NRG Energy said that it has completed a previously announced sale of some of its power assets in the US to Global Infrastructure Partners’ (GIP) equity fund, Global Infrastructure Partners III for $1.348bn.
The sale included NRG Energy’s 46% stake in NRG Yield, which has an operational capacity of 5.1GW made up of wind, solar and natural gas-fired power generation.
NRG Yield owns various contracted renewable and conventional generation and thermal infrastructure assets across the US. As of February 2018, the total steam and chilled water capacity of the company stood at 1,319 net MWt while the electric generation capacity was 123 net MW.
The deal between NRG Energy and GIP, which was announced earlier this year, also included the transfer of renewable operations and maintenance (O&M) and development business to the latter.
The divested O&M business operates 2.4GW of renewable power generation in 17 states. Its renewable development platform includes 630MW of identified “dropdown” assets, which are subject to a right of first offer from NRG Yield.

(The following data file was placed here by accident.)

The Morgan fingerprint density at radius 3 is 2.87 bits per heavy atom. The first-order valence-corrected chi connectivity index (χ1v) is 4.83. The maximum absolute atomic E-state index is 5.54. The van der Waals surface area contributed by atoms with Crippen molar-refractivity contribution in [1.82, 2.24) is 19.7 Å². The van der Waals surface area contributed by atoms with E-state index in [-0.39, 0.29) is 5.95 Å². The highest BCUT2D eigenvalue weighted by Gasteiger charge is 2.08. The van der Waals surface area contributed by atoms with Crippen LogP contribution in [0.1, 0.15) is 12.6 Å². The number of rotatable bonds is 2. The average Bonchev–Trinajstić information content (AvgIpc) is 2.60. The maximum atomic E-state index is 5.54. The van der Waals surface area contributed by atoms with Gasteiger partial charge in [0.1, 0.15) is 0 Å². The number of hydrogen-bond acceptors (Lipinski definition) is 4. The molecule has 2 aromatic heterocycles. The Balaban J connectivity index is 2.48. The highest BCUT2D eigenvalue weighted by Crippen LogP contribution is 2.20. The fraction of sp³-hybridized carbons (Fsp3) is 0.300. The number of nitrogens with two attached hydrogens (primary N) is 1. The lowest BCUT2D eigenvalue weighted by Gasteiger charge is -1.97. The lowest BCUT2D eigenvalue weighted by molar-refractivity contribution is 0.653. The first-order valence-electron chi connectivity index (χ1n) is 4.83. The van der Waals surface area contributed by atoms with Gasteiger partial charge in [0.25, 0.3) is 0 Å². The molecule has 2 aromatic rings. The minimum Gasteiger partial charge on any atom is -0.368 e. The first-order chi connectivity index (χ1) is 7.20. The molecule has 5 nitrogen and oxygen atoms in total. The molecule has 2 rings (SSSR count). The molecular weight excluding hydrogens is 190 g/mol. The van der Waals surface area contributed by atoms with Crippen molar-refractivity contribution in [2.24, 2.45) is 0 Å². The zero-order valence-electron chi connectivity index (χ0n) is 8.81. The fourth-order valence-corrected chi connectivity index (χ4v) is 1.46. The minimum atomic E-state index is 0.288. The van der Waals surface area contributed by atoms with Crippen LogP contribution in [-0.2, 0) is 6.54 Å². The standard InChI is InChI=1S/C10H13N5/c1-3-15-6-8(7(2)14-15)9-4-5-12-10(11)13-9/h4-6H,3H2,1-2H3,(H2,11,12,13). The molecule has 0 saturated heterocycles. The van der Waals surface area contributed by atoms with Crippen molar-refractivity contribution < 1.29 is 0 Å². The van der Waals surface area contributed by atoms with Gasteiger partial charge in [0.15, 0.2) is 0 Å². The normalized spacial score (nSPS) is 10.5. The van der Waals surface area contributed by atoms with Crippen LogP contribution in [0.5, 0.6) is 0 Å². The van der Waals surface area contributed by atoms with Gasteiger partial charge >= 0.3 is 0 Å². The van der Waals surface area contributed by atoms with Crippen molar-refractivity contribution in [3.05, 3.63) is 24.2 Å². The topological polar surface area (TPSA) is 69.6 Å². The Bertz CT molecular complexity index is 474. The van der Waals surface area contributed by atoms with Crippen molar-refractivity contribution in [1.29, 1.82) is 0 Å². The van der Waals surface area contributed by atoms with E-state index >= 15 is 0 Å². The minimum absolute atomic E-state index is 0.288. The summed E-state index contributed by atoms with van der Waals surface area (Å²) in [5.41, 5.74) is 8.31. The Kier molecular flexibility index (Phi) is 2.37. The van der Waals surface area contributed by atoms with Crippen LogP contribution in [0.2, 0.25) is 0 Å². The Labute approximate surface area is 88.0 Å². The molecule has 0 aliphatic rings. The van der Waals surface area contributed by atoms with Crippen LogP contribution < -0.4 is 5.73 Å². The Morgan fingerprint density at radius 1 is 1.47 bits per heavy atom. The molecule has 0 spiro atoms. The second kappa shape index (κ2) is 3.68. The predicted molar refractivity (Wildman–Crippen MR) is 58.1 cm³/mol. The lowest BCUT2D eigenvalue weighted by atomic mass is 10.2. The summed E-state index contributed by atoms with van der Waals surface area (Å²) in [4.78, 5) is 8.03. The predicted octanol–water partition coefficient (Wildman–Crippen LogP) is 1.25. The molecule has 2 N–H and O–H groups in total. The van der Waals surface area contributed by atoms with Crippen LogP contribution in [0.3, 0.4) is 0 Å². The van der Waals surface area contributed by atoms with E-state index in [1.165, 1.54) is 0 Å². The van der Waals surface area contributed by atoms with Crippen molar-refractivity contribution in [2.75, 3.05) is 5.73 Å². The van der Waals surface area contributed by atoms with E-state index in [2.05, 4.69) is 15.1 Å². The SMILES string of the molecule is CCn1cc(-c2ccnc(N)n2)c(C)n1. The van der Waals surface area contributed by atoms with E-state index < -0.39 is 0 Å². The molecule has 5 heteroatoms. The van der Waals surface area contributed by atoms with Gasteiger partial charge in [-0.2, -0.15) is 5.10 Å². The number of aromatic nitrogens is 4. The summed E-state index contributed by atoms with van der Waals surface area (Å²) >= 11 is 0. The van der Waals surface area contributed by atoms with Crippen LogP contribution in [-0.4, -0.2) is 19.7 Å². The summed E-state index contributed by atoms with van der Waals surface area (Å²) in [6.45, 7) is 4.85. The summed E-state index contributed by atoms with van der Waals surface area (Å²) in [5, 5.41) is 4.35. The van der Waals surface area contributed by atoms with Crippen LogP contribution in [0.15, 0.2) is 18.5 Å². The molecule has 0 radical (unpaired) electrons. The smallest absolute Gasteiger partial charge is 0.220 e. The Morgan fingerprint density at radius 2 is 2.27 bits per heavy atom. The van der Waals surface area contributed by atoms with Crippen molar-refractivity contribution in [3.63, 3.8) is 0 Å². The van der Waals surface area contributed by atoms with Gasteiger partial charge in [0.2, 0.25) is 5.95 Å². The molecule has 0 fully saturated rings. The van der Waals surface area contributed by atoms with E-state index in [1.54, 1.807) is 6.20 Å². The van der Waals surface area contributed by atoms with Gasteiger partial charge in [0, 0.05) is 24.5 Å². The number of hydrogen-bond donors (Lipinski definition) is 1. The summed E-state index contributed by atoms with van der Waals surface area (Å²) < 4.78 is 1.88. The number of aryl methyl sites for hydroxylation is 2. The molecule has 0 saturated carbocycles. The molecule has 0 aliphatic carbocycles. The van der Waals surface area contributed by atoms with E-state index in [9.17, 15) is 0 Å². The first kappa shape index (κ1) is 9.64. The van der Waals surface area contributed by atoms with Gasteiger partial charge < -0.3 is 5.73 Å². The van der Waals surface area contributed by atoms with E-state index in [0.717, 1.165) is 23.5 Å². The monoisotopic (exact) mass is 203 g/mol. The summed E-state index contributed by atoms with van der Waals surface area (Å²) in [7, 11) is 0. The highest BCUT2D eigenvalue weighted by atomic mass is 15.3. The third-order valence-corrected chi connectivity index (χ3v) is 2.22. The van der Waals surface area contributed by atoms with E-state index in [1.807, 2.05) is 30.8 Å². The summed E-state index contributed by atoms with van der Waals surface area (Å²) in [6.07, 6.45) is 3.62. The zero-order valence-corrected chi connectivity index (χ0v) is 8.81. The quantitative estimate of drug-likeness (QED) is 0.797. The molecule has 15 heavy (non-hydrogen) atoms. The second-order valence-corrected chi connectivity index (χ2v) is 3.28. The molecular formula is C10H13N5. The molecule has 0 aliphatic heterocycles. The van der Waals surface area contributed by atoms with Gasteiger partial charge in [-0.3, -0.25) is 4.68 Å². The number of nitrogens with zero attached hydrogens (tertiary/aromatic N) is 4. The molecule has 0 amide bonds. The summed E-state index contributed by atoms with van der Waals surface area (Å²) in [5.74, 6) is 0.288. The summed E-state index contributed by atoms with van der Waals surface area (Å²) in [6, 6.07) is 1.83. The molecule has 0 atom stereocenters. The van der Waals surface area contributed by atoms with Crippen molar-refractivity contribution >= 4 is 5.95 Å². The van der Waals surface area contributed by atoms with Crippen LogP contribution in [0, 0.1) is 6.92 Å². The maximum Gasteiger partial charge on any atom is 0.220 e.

NRG Energy said that the transaction has helped it remove $6.7bn of debt from its balance sheet.
NRG president and CEO Mauricio Gutierrez said: “The asset sales are a critical part of our transformation and we are pleased to achieve this significant milestone, which aims to focus our company while strengthening our balance sheet and delivering value to shareholders.
“With the closing of this transaction, we will be proceeding with the remainder of our 2018 capital allocation plan, including our share buyback and deleveraging programs.”
NRG Energy had also entered into two other deals to sell some of its power assets in order to bring down its debt. As part of it, the Texas-based energy company agreed to divest its stakes in the 527MW Carlsbad Energy Center and 154MW Buckthorn Solar to NRG Yield for $407m in February 2018.
In another deal made around the same time, NRG agreed to offload its South Central business, which owns and operates a portfolio of 3.5GW of power generation facilities, to Cleco for $1bn.